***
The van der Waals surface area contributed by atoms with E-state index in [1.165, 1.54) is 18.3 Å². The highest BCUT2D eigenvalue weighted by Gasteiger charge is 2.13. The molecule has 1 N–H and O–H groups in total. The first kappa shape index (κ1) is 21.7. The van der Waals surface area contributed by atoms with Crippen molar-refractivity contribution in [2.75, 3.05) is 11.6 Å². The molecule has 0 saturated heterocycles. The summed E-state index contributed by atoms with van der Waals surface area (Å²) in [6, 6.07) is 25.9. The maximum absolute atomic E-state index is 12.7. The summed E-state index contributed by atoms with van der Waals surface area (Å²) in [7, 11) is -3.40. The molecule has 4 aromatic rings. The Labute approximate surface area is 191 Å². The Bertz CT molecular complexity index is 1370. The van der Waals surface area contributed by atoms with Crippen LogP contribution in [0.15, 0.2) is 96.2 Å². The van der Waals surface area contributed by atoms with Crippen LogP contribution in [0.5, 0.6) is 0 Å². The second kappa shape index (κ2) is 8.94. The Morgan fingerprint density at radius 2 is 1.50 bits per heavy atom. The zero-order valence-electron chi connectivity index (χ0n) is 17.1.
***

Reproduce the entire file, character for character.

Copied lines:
The van der Waals surface area contributed by atoms with E-state index in [1.165, 1.54) is 18.3 Å². The highest BCUT2D eigenvalue weighted by Gasteiger charge is 2.13. The molecule has 1 N–H and O–H groups in total. The first kappa shape index (κ1) is 21.7. The van der Waals surface area contributed by atoms with Crippen molar-refractivity contribution in [2.75, 3.05) is 11.6 Å². The molecule has 0 saturated heterocycles. The summed E-state index contributed by atoms with van der Waals surface area (Å²) in [6, 6.07) is 25.9. The maximum absolute atomic E-state index is 12.7. The summed E-state index contributed by atoms with van der Waals surface area (Å²) in [7, 11) is -3.40. The molecule has 4 aromatic rings. The Labute approximate surface area is 191 Å². The Bertz CT molecular complexity index is 1370. The van der Waals surface area contributed by atoms with Crippen LogP contribution in [0.15, 0.2) is 96.2 Å². The van der Waals surface area contributed by atoms with Crippen LogP contribution in [0.5, 0.6) is 0 Å². The second kappa shape index (κ2) is 8.94. The Morgan fingerprint density at radius 2 is 1.50 bits per heavy atom. The zero-order valence-electron chi connectivity index (χ0n) is 17.1.